Daily Management Review

Trump administration rejects ban on investments in Alibaba, Tencent and Baidu


Trump administration has abandoned plans to blacklist technology giants Alibaba, Tencent and Baidu as companies working for or under the control of the Chinese military, four people familiar with the matter told Reuters.

One of them added that Washington plans to include nine more organizations on the list of banned for investment in the U.S. Chinese companies. Earlier, U.S. authorities included online retailer Alibaba, the search engine Baidu and video game producer Tencent, which owns the messenger WeChat, in the list companies that could get under the ban on investment. 

As the agency notes, a change of plans to ban investment in Chinese technology companies may be due to the position of Treasury Secretary Steven Mnuchin, who has a softer stance on China. According to the agency's interlocutors, Mnuchin preferred to distance himself as much as possible from the latest decisions and suspended plans for their implementation.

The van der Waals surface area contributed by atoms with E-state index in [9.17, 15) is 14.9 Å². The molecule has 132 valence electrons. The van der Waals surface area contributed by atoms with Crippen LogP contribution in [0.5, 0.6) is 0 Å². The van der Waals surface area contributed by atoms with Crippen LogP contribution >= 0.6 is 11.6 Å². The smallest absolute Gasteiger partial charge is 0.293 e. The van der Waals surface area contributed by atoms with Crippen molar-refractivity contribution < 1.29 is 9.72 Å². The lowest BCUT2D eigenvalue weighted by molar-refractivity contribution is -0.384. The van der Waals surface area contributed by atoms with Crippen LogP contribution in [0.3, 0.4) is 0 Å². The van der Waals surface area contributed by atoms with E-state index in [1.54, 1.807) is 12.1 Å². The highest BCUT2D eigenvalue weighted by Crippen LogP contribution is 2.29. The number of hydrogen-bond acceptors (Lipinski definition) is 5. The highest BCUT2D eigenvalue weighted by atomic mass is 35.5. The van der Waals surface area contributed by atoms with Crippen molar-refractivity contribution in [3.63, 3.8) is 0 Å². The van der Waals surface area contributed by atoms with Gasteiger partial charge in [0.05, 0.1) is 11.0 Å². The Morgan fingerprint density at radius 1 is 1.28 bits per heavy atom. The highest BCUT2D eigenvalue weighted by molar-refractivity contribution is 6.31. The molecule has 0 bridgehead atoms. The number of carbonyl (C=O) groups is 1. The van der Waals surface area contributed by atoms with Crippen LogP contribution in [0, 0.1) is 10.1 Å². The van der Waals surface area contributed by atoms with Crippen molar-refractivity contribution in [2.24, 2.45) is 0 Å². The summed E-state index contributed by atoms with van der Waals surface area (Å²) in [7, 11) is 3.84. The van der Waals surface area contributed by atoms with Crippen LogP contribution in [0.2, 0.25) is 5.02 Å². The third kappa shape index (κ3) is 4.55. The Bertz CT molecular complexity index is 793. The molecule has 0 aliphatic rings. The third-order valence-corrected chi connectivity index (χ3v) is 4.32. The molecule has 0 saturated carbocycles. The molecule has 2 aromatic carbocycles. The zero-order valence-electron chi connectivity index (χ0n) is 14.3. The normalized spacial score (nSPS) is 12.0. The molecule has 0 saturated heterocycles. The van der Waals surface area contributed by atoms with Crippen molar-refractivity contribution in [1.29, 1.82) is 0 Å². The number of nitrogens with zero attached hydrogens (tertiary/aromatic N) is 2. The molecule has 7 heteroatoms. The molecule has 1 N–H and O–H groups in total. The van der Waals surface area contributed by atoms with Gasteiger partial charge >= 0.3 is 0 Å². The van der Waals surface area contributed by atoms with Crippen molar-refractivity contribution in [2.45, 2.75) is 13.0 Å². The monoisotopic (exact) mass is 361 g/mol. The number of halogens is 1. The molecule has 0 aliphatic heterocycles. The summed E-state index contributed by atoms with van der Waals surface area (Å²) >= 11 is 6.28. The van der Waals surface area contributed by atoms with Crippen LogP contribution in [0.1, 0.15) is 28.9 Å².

The Wall Street Journal (WSJ) first reported on January 6 that President Donald Trump's administration was considering adding Alibaba and Tencent to a blacklist of Chinese companies that are allegedly owned or controlled by the Chinese military; the news was later confirmed by two sources familiar with the matter. 

The U.S. government announced its initial blacklist in November 2020. Tencent and Alibaba, the WSJ notes, are two of China's most valuable public companies with a combined market capitalization of more than $1.3 trillion and dozens of U.S. funds and other investors owning their shares. The blacklist of companies whose securities will be banned from trading on the U.S. stock market is one of the Trump administration's struggles with investing in Chinese companies suspected of collaborating with the military.

source: reuters.com, wsj.com